Adoption Considerations

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Getting Started with This Innovation

  • Understand population being served: Many community health centers have historically treated a population comprised largely of women and children, as well as elderly and other populations. In contrast, the inmate population is typically young, male, and non-White, with low levels of education and high levels of mental illness. This population can be difficult to treat, often requiring different communication strategies. Community health center staff must understand the special needs of this patient population before offering treatment.
  • Understand how corrections facilities work: Community health centers must learn how local corrections facilities operate and interact effectively with them to integrate health services into the existing workflow at the jail.
  • Focus on positive outcomes: Sell the program to relevant stakeholders by emphasizing the program's potential to not only provide care that inmates are legally entitled to receive, but also to ensure appropriate, seamless care for a vulnerable patient population.

Sustaining This Innovation

  • Tailor approach to local jurisdiction: The Community Oriented Correctional Health Services approach is not a one-size-fits-all program, but rather should be adapted to fit the needs and circumstances of each individual jurisdiction and its constituencies.
  • Use information technology: Connectivity is key to optimizing the success of the approach. Over time, communities should invest in information technology that provides a link between the jail and the clinic, thus allowing functionality such as the tracking of health-related data, scheduling of appointments, and the creation of medication reminders.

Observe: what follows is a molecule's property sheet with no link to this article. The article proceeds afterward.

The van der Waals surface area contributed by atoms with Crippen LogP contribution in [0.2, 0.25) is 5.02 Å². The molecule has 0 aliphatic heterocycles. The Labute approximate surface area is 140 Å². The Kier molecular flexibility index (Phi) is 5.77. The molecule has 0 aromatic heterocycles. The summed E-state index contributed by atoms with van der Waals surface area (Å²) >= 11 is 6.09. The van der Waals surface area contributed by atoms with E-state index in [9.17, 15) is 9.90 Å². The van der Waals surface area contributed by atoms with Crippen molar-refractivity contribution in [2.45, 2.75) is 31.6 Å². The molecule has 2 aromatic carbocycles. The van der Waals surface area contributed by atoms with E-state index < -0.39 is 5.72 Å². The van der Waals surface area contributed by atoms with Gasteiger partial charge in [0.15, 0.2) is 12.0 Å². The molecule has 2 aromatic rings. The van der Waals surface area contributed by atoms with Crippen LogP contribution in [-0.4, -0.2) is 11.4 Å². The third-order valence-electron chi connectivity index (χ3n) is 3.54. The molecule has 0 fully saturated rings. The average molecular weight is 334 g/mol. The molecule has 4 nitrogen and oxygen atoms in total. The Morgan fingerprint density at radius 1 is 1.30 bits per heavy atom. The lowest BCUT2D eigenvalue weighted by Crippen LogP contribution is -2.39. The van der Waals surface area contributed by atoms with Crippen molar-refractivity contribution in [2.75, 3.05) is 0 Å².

Spreading This Innovation

In addition to Marion County, FL, and Washington, DC, Community Oriented Correctional Health Services is currently providing technical assistance to several other sites in various jurisdictions with a myriad of interests and needs. A similar approach is now being piloted in the juvenile corrections setting; more information on these efforts is available at the Juvenile Offenders Community Health Services Web site (http://www.jochs.org).

More Information

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Contact the Innovator

Keith Barton, MD
Medical Director
Community Oriented Correctional Health Services
675 61st Street
Oakland, CA 94609
(510) 595-7360, Ext. 19
E-mail: Kbarton@cochs.org

Innovator Disclosures

Dr. Barton has not indicated whether he has financial interests or business/professional affiliations relevant to the work described in this profile; however, information on funders is available in the Funding Sources section.

References/Related Articles

Robert Wood Johnson Foundation. Linking re-entry planning to community-based correctional care. Issue Brief. February 2009. Available at: http://www.cochs.org/files/rwjf_090205.pdf

Robert Wood Johnson Foundation. Linking health care in jails and communities through information technology. Issue Brief. January 2010.

Robert Wood Johnson Foundation. Jails and community-based health care. Issue Brief. September 2008. Available at: http://www.cochs.org/files/rwjf_080902.pdf

Footnotes

1 Robert Wood Johnson Foundation. Jails and community-based health care. Issue Brief. September 2008. Available at: http://www.cochs.org/files/rwjf_080902.pdf
2 Robert Wood Johnson Foundation. Linking re-entry planning to community-based correctional care. Issue Brief. February 2009. Available at: http://www.cochs.org/files/rwjf_090205.pdf
3 American Public Health Association. Public health and returning offenders in Los Angeles County. Summer 2006 Newsletter. Available at: http://www.apha.org/membergroups/newsletters/sectionnewsletters/public_edu/summer06/2708.htm
4 Interview with Steven Rosenberg, September 1, 2009.
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Disclaimer: The inclusion of an innovation in the Innovations Exchange does not constitute or imply an endorsement by the U.S. Department of Health and Human Services, the Agency for Healthcare Research and Quality, or Westat of the innovation or of the submitter or developer of the innovation. Read more.

Original publication: October 28, 2009.
Original publication indicates the date the profile was first posted to the Innovations Exchange.

Last updated: February 26, 2014.
Last updated indicates the date the most recent changes to the profile were posted to the Innovations Exchange.

Date verified by innovator: January 03, 2011.
Date verified by innovator indicates the most recent date the innovator provided feedback during the annual review process. The innovator is invited to review, update, and verify the profile annually.